Exorcising Inflation

Governments should aim for zero inflation, since even moderate inflation leads to higher interest rates, business failures and ultimately higher unemployment. 5 years before the Bank of England were granted nominal independence  Charles Hanson called for monetary policy to be given over to them, as successfully demonstrated by New Zealand.

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Wood for the Trees

The privatization of the Forestry Commission and the reasons why are looked into by Douglas Mason. He looks closely at the history of the Forestry Commission and the reasons as to why they have failed in all areas to make state owned forestry viable. He highlights one area, visitors to the forests, as the only one if run properly by the State that could be profitable, though the need for change exists. Douglas Mason also looks at how the privatization could be pushed through and how best to protect the forests under the private sector.

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Judgement Day

Our courts our slow, outdated, and costly. Adam Thierer shows how people in the US have abandoned them for private arbitration: and how the state and federal courts have had to accommodate this change. A model for modernising the court service in the United Kingdom and elsewhere?

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A Country at Ease with Itself

It is customary for those in public life who set out their ideas to sensationalize their work with overblown claims about its urgency. Thus we are usually told that "Britain stands at the crossroads," and that critical choices have to be made which will determine the entire future of the nation. Such claims serve to underline the dire warnings of the writer, to alarm people that we face some sort of "crisis," and to suggest that only prompt action based on those selfsame insights can avert the impending catastrophe. I make no such claims. Britain stands at no crossroads except in the trivial sense that every present is a crossroads where the past meets the future. I do not believe that this nation is in crisis or that only the immediate adoption of urgent remedies can save it. On the contrary, I believe that Britain is well on course, and is in the process of making a seamless transition from the policies which succeeded in the 180s to those which will succeed in the 1990s.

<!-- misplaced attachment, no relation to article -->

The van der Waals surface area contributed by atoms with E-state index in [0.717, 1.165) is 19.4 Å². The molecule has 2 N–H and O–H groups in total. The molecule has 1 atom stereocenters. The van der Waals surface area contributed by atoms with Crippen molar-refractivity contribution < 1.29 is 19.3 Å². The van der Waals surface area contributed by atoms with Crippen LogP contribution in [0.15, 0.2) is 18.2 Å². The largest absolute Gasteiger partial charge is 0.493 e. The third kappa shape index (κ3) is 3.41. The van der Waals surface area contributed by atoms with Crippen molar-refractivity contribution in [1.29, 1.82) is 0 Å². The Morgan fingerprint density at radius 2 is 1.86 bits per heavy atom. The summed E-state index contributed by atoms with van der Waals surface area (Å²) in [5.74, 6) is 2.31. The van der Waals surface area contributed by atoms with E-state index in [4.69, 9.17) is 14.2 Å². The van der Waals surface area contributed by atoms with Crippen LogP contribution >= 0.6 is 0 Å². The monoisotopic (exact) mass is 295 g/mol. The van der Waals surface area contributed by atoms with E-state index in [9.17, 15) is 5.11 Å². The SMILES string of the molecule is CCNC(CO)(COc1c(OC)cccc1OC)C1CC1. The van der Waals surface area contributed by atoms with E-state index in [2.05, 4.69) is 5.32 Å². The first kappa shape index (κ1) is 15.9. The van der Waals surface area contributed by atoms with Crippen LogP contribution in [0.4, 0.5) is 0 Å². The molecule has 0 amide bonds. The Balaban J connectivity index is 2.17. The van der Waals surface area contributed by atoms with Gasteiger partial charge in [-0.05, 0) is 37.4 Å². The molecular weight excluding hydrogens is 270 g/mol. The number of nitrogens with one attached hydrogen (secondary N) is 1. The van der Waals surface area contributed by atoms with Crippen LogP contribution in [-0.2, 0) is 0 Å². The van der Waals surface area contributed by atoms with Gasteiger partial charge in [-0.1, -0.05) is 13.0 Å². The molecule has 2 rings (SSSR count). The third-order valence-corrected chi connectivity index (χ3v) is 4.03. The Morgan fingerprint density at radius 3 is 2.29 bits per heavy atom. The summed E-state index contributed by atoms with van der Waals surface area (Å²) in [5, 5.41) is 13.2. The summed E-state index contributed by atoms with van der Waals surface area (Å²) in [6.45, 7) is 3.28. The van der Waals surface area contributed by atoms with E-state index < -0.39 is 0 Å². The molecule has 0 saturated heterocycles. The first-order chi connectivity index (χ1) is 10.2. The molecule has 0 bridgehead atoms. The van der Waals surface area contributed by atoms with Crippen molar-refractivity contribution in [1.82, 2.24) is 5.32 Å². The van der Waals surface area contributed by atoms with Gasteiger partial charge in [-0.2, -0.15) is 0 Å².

Thus my purpose is not an attempt to sound the alert to some impending emergency, however much interest such drama would add to my words. It is rather to show how the principles which enabled us to solve many of the problems of the last decade can develop the policies we need to tackle the different priorities which the current decade presents.

 

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